Elektra was pretty much a failure at the box office, bringing in just over half of its production cost. Add to this the raised expectations of comic characters in the movies and it’s a safe bet Elektra won’t return anytime soon. Although this was not a great film by any standards, it’s a shame it tanked so badly. I missed the film in its theatrical run, and I was actually expecting a far worse film.
Garner is quite good in the role; I thought she brought a ton of emotion to a difficult character. The biggest problem here is the script. Perhaps it was too ambitious, but it was just riddled with holes. The few provided flashbacks don’t serve to bring us from the Daredevil character to where she is now. At times it seems this story would have served better rewritten as an origin story, possibly a prequel to the Daredevil outing. The supporting cast, with the exception of Terrance Stamp, was very bland. The only other notable surprise here was Kristen Prout as the young Abby. The cinematography was wonderful and the locations were breathtaking. This could have been a much better film. Still, it’s worth a view.
Elektra (Garner) is resurrected from the dead. Her master trainer (Stamp) expels her from her training, leading her into the life of an assassin. When she is hired to kill a man and his 13 year old daughter her conscience kicks in. Now she works to protect them from an evil martial arts organization, The Hand.
The film is presented with almost identical DTS and Dolby Digital 5.1 audio tracks. The gap between DTS and well done Dolby Digital appears to get smaller with each new release. I found them to be very comparable. The DTS track does seem to bring out better sub ranges, but there is no real difference beyond that. Dialogue is clear and always well centered. You’ll find a very balanced mix. The music never intrudes upon the subtleties of the action. Surrounds are used to effectively center you in the action at all times. Listen carefully and you’ll be rewarded with excellent attention to the smallest details. I was amazed at the carefully crafted sounds of wind through the branches of trees or the far off sound of water.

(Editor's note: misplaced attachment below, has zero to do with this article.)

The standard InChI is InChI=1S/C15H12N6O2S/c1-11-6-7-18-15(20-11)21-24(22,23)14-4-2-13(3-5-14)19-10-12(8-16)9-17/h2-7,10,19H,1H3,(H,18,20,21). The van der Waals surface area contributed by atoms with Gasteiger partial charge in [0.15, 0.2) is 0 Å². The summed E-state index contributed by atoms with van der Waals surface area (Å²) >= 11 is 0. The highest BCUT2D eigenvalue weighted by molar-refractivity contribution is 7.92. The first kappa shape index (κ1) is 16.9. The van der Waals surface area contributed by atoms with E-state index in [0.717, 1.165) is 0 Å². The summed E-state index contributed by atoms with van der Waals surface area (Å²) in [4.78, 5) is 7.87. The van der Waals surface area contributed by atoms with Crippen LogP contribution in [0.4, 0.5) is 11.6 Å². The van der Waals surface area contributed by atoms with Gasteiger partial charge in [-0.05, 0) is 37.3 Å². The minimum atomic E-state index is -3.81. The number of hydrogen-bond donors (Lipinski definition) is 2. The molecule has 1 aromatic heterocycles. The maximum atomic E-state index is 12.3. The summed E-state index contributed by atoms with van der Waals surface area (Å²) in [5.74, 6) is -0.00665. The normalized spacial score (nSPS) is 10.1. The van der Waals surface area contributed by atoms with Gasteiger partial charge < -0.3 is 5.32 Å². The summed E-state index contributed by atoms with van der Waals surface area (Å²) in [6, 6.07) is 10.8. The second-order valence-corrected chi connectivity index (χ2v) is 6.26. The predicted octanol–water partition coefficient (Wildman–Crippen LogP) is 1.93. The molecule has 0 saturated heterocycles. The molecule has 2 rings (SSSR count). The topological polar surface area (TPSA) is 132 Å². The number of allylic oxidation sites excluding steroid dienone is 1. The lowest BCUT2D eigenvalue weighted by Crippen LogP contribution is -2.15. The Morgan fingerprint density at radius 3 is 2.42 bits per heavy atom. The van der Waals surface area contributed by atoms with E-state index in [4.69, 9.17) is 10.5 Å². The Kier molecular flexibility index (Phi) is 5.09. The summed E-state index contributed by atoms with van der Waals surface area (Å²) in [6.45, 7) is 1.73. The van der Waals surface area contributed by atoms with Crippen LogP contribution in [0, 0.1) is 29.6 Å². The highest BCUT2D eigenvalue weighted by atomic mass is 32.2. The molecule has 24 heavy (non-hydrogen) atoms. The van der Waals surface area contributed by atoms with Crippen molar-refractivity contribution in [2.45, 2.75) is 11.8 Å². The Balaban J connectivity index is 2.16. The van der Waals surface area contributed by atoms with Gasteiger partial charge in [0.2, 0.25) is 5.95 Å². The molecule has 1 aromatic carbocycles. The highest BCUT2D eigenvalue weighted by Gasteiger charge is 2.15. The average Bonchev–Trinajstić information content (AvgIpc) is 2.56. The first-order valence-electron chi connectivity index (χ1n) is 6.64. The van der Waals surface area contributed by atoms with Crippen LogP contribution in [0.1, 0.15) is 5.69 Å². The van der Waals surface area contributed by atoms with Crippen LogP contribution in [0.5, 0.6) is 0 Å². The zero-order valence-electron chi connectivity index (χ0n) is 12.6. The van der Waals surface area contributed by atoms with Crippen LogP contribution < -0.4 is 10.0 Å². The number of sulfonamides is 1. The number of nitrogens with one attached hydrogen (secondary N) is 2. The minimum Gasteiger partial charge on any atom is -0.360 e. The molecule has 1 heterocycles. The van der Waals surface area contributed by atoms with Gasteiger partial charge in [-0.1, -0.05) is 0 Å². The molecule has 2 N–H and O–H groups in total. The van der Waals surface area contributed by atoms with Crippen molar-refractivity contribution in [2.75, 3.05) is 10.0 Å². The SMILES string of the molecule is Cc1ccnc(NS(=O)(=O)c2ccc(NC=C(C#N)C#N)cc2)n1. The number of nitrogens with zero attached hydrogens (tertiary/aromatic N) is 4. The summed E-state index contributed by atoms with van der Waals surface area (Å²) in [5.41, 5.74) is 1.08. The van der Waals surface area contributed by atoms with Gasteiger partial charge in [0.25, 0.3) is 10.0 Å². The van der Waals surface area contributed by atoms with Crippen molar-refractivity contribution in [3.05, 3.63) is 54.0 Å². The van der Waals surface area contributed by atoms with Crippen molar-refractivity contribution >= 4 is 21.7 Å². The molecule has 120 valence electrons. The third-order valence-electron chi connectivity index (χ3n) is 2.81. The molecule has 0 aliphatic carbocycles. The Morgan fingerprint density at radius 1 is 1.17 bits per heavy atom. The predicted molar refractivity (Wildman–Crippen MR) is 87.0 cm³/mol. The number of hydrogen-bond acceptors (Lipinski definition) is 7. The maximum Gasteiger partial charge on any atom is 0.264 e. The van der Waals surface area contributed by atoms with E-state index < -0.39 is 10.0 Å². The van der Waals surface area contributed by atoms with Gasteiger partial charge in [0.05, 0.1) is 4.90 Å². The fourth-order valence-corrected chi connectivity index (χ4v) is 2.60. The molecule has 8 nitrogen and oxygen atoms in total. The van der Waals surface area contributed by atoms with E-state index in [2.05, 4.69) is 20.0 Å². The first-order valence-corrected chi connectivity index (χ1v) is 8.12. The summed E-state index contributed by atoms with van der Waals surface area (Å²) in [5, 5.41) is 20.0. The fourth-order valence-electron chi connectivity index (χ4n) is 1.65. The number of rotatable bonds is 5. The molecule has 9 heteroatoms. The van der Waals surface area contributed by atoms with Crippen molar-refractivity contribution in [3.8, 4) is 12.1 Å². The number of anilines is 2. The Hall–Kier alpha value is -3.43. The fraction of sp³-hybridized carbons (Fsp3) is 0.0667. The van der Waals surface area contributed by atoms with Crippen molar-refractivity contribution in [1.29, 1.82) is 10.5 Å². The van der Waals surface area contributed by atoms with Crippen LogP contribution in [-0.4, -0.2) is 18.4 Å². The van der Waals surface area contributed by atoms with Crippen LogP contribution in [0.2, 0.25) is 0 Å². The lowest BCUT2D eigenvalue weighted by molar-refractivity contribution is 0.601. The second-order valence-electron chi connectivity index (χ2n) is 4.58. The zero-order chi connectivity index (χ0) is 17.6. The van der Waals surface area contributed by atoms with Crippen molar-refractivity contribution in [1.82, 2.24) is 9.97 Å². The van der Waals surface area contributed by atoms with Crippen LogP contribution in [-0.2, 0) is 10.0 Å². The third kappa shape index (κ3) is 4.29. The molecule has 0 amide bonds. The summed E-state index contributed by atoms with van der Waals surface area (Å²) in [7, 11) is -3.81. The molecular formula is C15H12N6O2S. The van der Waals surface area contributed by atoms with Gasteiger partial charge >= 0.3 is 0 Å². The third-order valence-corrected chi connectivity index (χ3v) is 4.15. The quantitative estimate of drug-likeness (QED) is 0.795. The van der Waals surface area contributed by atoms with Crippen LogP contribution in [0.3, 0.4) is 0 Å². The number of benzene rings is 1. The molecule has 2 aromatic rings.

Elektra is presented in its original theatrical aspect ratio of 2.35:1. The transfer is flawless. You can’t find a speck or blemish from the original print. Compression is handled pretty well. Colors are the star in this film. You’ll find a splendid display of colors from the vivid reds of Elektra’s costume to the misty green explosions of the bad guys. Contrast and detail combine to provide a stunning visual experience. The CG work blends seamlessly. The locations are filmed with views that will quickly sweep you into the story. Blacks are stark. Again detail is impressive. The level change at almost exactly 1 hour into the film is particularly bad and distracting. Why can’t someone pay enough attention to this fact of DVD life and place it in a scene transition?
There are 3 short deleted films. The much anticipated Ben Affleck cameo will disappoint. Another scene is actually a nice alternative scene dealing with her attempting to follow through with the assassination. The third is merely an extension of an existing piece.
“The Making Of Elektra” is exactly all of the things you would expect it to be. Interviews and clips take you behind the scenes. It is extremely short, clocking in at a little over 10 minutes. “Inside The Editing Room” Four key scenes are discussed and explored by Rob Bowman in very short two minute pieces. Jennifer Garner is shown delivering a welcome to the crowd at a comic convention. It’s just a couple of minutes and about the quality of a camcorder. Trailers and ads for I Robot and Fantastic Four are merely promos.
The film had so much potential. Perhaps it was rushed to take advantage of the recent Daredevil DVD and of course Garner’s short hiatus from Alias. Rob Bowman, from X-Files, fame delivers a hint of “what could have been” Even with the sparse script the film compares well with its companion Daredevil piece. The film is definitely worth a rental if you missed it in the theatres. Can a spinoff of a lesser known character be as good as the big budget superhero film that spawned it? “Sometimes it’s better”.